Chinese parks are a community hub. People come together to talk in the shade of the trees, to exercise, to dance, to watch movies and to write. It’s a wonderful thing to see people milling around enjoying the company and the location. Although parks are often located to busy roads they have a tranquility about them which is a welcome relief to the hustle and bustle of city life.
Strolling around the parks was a total pleasure for us. Perfect for a spot of people watching and light relief from the sweltering heat. I was particularly fascinated by the men writing in water on the ground. I have no idea what they were writing but it was of great interest to other people who hung around to read as they wrote.
I wish I could read Chinese characters. I wonder if it was poetry or propoganda?
What ever it says I think it’s a cool idea that you can have a special water brush to make your pavement writing easy to do.
The Chinese seem to have an ability to be very disciplined about what they do. Tai Chi is both exercise and art form. It’s also something people practise together in the park.
I was mesmarised watching this gentleman run through his tai chi routine. He demonstrated such balance.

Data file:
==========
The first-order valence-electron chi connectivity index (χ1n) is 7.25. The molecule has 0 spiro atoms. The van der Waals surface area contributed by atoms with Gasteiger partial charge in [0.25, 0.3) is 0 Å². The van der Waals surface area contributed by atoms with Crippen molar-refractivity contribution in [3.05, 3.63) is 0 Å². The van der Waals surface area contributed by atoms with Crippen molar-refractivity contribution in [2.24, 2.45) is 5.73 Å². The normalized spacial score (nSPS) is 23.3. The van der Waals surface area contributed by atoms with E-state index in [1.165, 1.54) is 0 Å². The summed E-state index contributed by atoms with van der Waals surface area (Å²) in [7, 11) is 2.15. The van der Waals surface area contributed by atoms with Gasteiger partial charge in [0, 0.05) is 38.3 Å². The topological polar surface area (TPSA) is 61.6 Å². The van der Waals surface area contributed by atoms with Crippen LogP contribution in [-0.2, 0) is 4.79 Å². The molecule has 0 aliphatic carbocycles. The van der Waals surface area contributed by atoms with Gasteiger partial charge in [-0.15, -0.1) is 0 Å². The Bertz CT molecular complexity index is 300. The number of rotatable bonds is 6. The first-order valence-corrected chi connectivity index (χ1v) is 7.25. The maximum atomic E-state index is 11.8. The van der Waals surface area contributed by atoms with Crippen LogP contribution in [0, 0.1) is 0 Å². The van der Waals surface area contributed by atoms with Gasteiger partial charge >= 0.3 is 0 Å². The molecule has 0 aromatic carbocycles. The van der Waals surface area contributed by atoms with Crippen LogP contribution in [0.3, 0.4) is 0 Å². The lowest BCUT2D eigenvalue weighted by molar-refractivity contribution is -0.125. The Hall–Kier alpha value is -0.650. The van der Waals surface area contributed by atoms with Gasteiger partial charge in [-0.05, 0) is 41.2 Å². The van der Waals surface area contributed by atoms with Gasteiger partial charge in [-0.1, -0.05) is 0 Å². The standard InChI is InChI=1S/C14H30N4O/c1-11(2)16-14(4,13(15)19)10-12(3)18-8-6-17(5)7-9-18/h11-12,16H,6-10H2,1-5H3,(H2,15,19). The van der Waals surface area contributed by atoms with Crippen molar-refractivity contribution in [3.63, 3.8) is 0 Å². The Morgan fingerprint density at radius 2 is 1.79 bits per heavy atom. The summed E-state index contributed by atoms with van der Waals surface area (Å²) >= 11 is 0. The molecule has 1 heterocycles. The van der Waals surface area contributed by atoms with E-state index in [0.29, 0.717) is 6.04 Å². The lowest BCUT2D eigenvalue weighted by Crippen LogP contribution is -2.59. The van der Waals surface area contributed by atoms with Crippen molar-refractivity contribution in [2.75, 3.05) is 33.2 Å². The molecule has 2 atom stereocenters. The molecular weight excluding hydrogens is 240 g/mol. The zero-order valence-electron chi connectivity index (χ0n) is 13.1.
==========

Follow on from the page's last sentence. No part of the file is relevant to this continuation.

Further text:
There was also an artist painting in the park, another form of art being performed.
But mostly there were groups of old men having a chin wag in the shade. No doubt putting the world’s to right. And they say women can talk a lot!
You might be surprised to know also that it was the men that had the biggest and most colourful fans in the park.
All in all, the park is a wonderfully colourful place. I found the park peaceful yet bursting with life.
All in all Shanghai has been a wonderful experience. It exceeded my expectations as a travel destination by miles. Having been to China before I wasn’t sure how different Shanghai would be to the other places I’ve visited. It was completely different in a positive way. We have tramped for miles all over the city and seen it from the ground up. I know there is much more of Shanghai to be seen but I’m satisfied we’ve seen as much as we could in the short time we had.
There was plenty more we saw and did that I didn’t capture with my camera out of respect for the Chinese people. For example, the wonderful things on sale in shops, especially the food, arts and crafts. There is a fine line to being a tourist with a camera and being a nuisance. It’s been hard sometimes to tame my curiosity and passion to snap away with my camera but there are some things I’ve just had to hold in my head as a memory. There are plenty of those to hang on to until we’re able to return to this exciting, vibrant and delightful city.